Notes from Code For America’s Day of Civic Hacking

  • Donna Hilliard, Code Tenderloin
  • Jay Cheng, SF Chamber of Commerce
  • Fernando Marti, Council of Community Housing Organizations
  • Karen Chapple, Professor and Chair of City and Regional Planning, UC Berkeley
  • Marion Wellington, TechEquity Collaborative


Things I already believed:

  • SF rents are rising at a rate disproportionate to the median salary, forcing existing residents out of the city.
  • SF is not building enough housing to meet the demand of people wanting to live here.
  • The housing SF does build is largely aimed at higher income residents.
  • New apartments go up in only a small part of SF, geographically. This is largely due to zoning laws in large swaths of the city restricting new property to single-family usage.
  • This is probably not a problem that tech can solve on it’s own, it needs top-down leadership to implement comprehensive solutions.
Jay Cheng’s hilarious and sad diagram of the convoluted approval process for new housing

What I was surprised to learn:

  • About 50,000 units of housing are approved each year, yet only 5,000 are actually built. The cost of construction is high, including material and labor. Regulations also add to the cost. Unless these costs get cheaper, rents will have actually have to go up for most of these projects to be profitable.
  • Lots of what is getting built and purchased has relatively low occupancy (investment/second homes).
  • The partitioning of SF into 11 districts has made it easier to reject housing. The supervisor of each district has veto power over any housing project proposed in their district, and they hold their residents above all else. This is an unfortunate incentive, as the people who would benefit from these housing projects do not live in these districts yet.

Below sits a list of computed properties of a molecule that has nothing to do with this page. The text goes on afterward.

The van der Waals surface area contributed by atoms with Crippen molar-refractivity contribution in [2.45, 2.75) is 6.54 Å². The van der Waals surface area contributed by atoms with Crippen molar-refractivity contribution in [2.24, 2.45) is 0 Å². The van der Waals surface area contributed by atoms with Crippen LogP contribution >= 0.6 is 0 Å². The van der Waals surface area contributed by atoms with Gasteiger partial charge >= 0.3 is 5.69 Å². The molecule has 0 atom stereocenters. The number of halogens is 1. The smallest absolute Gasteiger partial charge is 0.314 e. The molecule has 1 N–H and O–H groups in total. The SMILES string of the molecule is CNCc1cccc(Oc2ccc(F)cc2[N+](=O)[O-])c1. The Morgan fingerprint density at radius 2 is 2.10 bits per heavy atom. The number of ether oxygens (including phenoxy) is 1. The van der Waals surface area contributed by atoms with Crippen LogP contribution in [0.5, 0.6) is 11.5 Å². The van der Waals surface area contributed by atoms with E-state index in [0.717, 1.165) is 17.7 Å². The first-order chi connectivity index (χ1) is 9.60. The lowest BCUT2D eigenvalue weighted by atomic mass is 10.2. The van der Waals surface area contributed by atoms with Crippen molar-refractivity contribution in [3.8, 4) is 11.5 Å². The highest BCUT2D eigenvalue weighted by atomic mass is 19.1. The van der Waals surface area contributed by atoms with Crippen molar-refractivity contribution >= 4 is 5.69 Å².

• There is a chicken-and-egg problem when it comes to transit and housing. We want to build transit that connects existing housing, and we want to build housing near existing transit. This makes it difficult for areas not already close to transit to “catch up”.


  • Data can help us understand the efficacy of different policies. Tech can be used to visualize this data to help inform politicians and voters.
  • Tech can connect people to solve coordination problems. Karen Chapple brought up “Accessory Dwelling Units”, which can be both profitable for existing residents and a useful way to build more housing, but sometimes requires residents to share their properties. (Not sure I totally understood this)
  • There are a lot of people in SF who do care about housing. Tech can help them make personal choices that align with their values.





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